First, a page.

Why I don’t like Gertrude Stein

“The world stands on floors”
by J.lynn Sheridan

The floor, floor board, floor-bored,
word-floor, the word-floor cored,
word-floor bored, bored, bored.

head-to-toe, my head-to-toe,
floor-bored, my head-to-toe
floor cored, word-floor corded,
words corded from word-floor.

from head to toe, head to Tankard toe:

–adored, adored meme memememe,
me word, memememe, read me,
read ME, read Me adored–

head coring head coring brain coring
word-floor.

* * *

The genius of Stein was that she used her words as art
in her way. She did it her way—disorienting, confusing,
puzzling. (One huge reason why us non-intellectuals strain
our brains. Seriously, my brain shut down after ten minutes
of her. Total brick wall between the little between my ears and
what I saw on the page.)

And yet,
her puzzle was intriguing, Angry smile

And yet,
she walked through the steady firm floors of convention.Angry smile

And yet,

she was able to inject humor, satire, and even some realism
inside her cubism (think Picasso.) Angry smile

And that made me angry.
Because I understood then.
I didn’t want to understand something so bizarre.

Now, when you read my poem (above), do you see it
differently? Or did you stop reading altogether?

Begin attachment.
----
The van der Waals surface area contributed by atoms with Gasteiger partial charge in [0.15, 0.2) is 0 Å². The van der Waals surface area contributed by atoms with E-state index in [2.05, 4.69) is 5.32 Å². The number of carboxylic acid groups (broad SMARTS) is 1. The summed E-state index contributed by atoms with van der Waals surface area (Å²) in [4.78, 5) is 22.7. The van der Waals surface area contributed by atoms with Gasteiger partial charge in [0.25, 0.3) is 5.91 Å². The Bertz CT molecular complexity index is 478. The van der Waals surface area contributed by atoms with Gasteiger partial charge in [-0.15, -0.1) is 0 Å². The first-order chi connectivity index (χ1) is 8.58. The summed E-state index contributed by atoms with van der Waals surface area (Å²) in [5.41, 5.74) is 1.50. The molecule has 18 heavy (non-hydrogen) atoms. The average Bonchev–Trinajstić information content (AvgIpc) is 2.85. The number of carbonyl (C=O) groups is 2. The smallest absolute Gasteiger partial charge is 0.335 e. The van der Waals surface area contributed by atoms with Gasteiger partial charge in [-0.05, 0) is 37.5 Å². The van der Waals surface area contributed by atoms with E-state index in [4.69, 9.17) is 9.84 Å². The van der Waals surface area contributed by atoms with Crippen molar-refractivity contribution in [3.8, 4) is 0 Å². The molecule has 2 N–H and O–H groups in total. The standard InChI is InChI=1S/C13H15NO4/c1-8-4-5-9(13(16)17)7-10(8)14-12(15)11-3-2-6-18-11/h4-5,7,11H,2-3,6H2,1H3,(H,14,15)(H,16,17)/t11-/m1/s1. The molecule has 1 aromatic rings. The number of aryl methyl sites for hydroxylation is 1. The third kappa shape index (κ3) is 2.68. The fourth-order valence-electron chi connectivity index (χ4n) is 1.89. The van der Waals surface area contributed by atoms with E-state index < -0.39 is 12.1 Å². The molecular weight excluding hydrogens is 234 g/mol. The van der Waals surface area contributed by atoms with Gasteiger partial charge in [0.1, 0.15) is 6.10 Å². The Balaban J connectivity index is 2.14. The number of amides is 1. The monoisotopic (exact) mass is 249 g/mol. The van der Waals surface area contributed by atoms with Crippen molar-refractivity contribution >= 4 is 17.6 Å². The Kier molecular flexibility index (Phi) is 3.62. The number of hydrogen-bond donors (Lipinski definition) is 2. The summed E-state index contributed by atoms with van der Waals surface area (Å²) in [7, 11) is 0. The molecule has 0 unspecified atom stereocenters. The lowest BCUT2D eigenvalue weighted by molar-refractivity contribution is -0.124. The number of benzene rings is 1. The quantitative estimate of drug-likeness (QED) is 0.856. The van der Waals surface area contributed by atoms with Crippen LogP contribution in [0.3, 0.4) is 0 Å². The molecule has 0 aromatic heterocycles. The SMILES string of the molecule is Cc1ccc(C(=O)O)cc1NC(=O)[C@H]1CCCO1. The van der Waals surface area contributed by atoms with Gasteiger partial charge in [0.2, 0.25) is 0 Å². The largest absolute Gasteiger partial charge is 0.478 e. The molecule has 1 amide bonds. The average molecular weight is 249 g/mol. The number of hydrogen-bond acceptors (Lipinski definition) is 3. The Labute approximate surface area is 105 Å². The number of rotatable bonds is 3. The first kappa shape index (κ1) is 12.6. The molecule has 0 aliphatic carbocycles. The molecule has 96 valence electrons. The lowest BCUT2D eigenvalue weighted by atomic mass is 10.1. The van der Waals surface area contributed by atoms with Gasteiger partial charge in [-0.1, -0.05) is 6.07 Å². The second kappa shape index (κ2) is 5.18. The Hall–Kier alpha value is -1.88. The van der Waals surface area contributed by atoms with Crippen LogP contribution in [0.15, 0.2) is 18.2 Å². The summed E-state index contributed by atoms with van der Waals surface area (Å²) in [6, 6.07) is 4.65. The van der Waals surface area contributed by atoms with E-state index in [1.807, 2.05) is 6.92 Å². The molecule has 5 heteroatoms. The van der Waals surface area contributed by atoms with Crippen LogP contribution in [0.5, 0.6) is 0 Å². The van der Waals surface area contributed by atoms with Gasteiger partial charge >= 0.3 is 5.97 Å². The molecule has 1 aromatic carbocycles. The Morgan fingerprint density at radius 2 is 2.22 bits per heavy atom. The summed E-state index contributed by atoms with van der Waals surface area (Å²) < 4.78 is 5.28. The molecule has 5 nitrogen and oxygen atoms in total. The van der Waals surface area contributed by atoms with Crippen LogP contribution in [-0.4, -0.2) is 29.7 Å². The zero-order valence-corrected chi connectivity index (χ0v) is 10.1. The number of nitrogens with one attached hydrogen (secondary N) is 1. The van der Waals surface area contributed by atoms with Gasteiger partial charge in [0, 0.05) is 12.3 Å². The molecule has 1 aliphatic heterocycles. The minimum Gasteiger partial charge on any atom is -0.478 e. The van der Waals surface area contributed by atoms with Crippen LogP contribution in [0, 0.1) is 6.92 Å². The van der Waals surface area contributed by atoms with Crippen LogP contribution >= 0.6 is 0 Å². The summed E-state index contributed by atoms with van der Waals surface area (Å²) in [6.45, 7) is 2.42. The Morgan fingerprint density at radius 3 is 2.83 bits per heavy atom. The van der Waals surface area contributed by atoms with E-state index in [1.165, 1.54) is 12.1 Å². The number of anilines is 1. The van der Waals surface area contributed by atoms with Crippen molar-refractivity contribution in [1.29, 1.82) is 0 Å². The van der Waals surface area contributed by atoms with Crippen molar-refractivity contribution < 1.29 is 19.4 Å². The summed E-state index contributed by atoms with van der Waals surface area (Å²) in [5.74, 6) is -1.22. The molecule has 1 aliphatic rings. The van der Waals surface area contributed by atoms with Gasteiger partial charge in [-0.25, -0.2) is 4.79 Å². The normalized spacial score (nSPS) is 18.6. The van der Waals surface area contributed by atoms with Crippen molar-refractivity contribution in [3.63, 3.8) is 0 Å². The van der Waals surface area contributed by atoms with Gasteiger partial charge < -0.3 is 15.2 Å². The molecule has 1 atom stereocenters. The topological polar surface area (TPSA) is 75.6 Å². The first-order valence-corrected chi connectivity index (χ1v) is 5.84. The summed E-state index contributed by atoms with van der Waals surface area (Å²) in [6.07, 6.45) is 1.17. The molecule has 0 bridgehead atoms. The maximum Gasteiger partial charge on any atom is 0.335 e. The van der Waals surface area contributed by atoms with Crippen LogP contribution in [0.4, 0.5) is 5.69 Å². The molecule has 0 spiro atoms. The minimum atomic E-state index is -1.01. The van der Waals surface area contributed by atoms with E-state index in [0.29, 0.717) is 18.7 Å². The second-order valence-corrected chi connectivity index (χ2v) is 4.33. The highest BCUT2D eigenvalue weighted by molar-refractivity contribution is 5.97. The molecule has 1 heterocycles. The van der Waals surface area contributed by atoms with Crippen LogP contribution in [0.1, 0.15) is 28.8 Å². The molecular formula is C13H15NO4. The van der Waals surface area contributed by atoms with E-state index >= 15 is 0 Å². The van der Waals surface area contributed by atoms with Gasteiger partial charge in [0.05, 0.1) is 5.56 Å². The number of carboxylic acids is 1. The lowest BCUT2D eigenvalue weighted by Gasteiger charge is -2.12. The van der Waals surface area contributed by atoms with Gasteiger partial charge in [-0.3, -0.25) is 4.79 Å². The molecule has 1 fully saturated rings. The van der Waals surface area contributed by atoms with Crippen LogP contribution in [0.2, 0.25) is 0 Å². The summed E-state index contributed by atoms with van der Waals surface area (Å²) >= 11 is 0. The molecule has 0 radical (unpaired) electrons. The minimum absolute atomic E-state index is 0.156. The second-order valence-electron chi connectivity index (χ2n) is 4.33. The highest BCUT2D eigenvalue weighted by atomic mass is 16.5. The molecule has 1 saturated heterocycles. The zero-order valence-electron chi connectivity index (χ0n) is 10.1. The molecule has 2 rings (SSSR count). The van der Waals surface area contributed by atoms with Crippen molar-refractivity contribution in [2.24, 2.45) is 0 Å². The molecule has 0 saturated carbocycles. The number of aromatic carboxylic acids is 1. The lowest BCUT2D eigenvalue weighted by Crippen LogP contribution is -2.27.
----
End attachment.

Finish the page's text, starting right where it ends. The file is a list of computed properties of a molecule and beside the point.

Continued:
My point exactly . . . the traditional canon of language
on which we tread gave way with Stein, messing with us,
not making an ounce of sense. And you don’t want to read it.

As Al Filreis says, “sometimes we have to just stop making sense.”

Does that make sense?

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9 thoughts on “Why I don’t like Gertrude Stein

  1. I think it was unfortunate the Stein readings in the Modpo class are from her early poetry, which she later criticized, saying they were “too much fantasy.” Read her later novels, Paris France, Everybody’s Autobiography, and the Autobiography of Alice B. Toklas, and you come away with a different impression. The writing in them is still a challenge but not anymore a challenge than a sentence like this.

    • There are times in ModPo when I feel like the academic jargon of labeling a poet/writer does more to impede our judgment of the author. I’m open to experimental writers only to the extent that they are accessible to readers. Thank you for pointing out that she herself felt her early poems were too much fantasy. We didn’t hear that in ModPo. I guess that’s the limitations of an introductory course. And yes, I will take a look at some of her other works. Thank you for suggesting them, Kris.

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